24 June 2014 3 Comments
She is responsible for the delivery and evaluation of programs in which ECR share ideas, build confidence in leadership, develop cross-college networks, and acquire skills and knowledge required to establish a successful teaching and research career.
Julie promotes career development through ownership and self-empowerment.
Julie’s academic background is in Immunology and Microbiology. Her PhD thesis and postdoctoral research investigated mechanisms of Streptococcus pneumoniae infections.
Julie tweets at @julzpreston.
The recent post by @tseenster “It’s not you, it’s me” compared the conference approaches of an introvert and an extrovert.
My experience of conference attendance has been influenced not only by my own personality, but also that critical first impression of conference attendance.
My contrasting perspectives come from when I was a budding young scientist, then when I was an older – but equally impressionable – trainee career practitioner.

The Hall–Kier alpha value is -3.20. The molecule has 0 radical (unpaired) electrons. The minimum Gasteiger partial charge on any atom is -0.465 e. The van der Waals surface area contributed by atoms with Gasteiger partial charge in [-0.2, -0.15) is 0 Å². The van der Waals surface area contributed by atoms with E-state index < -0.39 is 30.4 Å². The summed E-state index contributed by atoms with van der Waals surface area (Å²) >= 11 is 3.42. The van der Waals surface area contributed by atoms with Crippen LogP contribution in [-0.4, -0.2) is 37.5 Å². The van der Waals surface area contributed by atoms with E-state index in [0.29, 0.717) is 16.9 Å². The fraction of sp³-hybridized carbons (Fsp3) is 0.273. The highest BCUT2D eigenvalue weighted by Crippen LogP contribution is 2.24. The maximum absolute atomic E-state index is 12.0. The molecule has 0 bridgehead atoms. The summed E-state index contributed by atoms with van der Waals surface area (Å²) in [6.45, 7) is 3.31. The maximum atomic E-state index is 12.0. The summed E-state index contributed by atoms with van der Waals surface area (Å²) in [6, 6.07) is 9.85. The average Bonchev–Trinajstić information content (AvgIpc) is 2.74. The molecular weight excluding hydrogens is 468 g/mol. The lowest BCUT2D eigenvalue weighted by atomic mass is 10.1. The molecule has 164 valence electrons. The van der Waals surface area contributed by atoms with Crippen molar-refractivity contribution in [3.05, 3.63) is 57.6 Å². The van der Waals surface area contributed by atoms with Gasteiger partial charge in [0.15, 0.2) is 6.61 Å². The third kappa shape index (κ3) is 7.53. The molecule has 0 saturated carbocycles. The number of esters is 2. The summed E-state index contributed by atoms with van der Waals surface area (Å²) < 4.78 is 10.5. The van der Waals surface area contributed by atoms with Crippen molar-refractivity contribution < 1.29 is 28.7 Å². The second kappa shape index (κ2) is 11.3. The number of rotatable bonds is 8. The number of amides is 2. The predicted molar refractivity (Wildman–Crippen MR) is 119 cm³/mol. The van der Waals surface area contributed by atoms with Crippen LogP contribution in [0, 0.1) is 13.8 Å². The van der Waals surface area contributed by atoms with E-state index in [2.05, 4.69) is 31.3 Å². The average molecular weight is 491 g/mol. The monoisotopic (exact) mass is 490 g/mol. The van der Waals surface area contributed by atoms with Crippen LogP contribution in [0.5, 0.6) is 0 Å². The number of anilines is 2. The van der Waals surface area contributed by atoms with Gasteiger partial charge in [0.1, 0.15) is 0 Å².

Personality tests, whether you believe them or not, have always labeled me an introvert. “Fantastic!” I thought. “That’ll get me through those long periods alone in the lab!”
The other end of the spectrum – extroversion – can be great for those short bursts of intense social interaction we call conferences. I attended a very small primary school where I was encouraged to find my voice and get involved, which, combined with other childhood pursuits, should leave me sufficiently confident in social situations like conferences.
So, what went wrong? Why were academic conferences such a challenge? And why did I feel more confident in my post-academic life?